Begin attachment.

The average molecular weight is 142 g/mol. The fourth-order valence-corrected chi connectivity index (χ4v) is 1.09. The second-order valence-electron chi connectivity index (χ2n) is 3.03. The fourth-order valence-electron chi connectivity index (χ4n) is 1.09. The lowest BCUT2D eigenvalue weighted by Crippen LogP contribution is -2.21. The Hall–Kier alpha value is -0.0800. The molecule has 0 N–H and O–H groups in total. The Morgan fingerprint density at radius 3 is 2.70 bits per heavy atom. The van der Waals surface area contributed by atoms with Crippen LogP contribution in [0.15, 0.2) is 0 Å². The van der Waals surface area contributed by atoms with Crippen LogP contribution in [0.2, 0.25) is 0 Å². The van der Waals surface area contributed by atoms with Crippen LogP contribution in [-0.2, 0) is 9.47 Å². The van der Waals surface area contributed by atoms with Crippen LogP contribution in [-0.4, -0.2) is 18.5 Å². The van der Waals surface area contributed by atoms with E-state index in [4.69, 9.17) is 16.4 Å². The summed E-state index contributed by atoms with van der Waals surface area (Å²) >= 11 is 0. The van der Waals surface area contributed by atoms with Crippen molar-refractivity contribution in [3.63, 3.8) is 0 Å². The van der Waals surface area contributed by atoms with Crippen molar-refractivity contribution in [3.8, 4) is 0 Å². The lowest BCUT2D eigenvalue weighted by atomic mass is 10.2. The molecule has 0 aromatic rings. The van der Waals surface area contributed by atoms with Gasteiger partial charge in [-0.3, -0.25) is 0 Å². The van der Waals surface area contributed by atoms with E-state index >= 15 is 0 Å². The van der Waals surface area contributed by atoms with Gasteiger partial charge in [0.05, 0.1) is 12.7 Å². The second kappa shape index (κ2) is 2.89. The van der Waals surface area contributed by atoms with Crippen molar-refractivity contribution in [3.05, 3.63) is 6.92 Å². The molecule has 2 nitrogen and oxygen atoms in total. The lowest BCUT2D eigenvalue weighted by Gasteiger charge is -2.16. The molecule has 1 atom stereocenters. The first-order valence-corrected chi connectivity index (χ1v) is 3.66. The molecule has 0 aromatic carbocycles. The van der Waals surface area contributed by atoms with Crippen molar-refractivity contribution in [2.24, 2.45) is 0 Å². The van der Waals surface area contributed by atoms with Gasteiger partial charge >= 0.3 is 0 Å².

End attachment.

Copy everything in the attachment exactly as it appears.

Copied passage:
The average molecular weight is 142 g/mol. The fourth-order valence-corrected chi connectivity index (χ4v) is 1.09. The second-order valence-electron chi connectivity index (χ2n) is 3.03. The fourth-order valence-electron chi connectivity index (χ4n) is 1.09. The lowest BCUT2D eigenvalue weighted by Crippen LogP contribution is -2.21. The Hall–Kier alpha value is -0.0800. The molecule has 0 N–H and O–H groups in total. The Morgan fingerprint density at radius 3 is 2.70 bits per heavy atom. The van der Waals surface area contributed by atoms with Crippen LogP contribution in [0.15, 0.2) is 0 Å². The van der Waals surface area contributed by atoms with Crippen LogP contribution in [0.2, 0.25) is 0 Å². The van der Waals surface area contributed by atoms with Crippen LogP contribution in [-0.2, 0) is 9.47 Å². The van der Waals surface area contributed by atoms with Crippen LogP contribution in [-0.4, -0.2) is 18.5 Å². The van der Waals surface area contributed by atoms with E-state index in [4.69, 9.17) is 16.4 Å². The summed E-state index contributed by atoms with van der Waals surface area (Å²) >= 11 is 0. The van der Waals surface area contributed by atoms with Crippen molar-refractivity contribution in [3.63, 3.8) is 0 Å². The van der Waals surface area contributed by atoms with Crippen molar-refractivity contribution in [3.8, 4) is 0 Å². The lowest BCUT2D eigenvalue weighted by atomic mass is 10.2. The molecule has 0 aromatic rings. The van der Waals surface area contributed by atoms with Gasteiger partial charge in [-0.3, -0.25) is 0 Å². The van der Waals surface area contributed by atoms with E-state index >= 15 is 0 Å². The van der Waals surface area contributed by atoms with Gasteiger partial charge in [0.05, 0.1) is 12.7 Å². The second kappa shape index (κ2) is 2.89. The van der Waals surface area contributed by atoms with Crippen molar-refractivity contribution in [3.05, 3.63) is 6.92 Å². The molecule has 2 nitrogen and oxygen atoms in total. The lowest BCUT2D eigenvalue weighted by Gasteiger charge is -2.16. The molecule has 1 atom stereocenters. The first-order valence-corrected chi connectivity index (χ1v) is 3.66. The molecule has 0 aromatic carbocycles. The van der Waals surface area contributed by atoms with Crippen molar-refractivity contribution in [2.24, 2.45) is 0 Å². The van der Waals surface area contributed by atoms with Gasteiger partial charge >= 0.3 is 0 Å².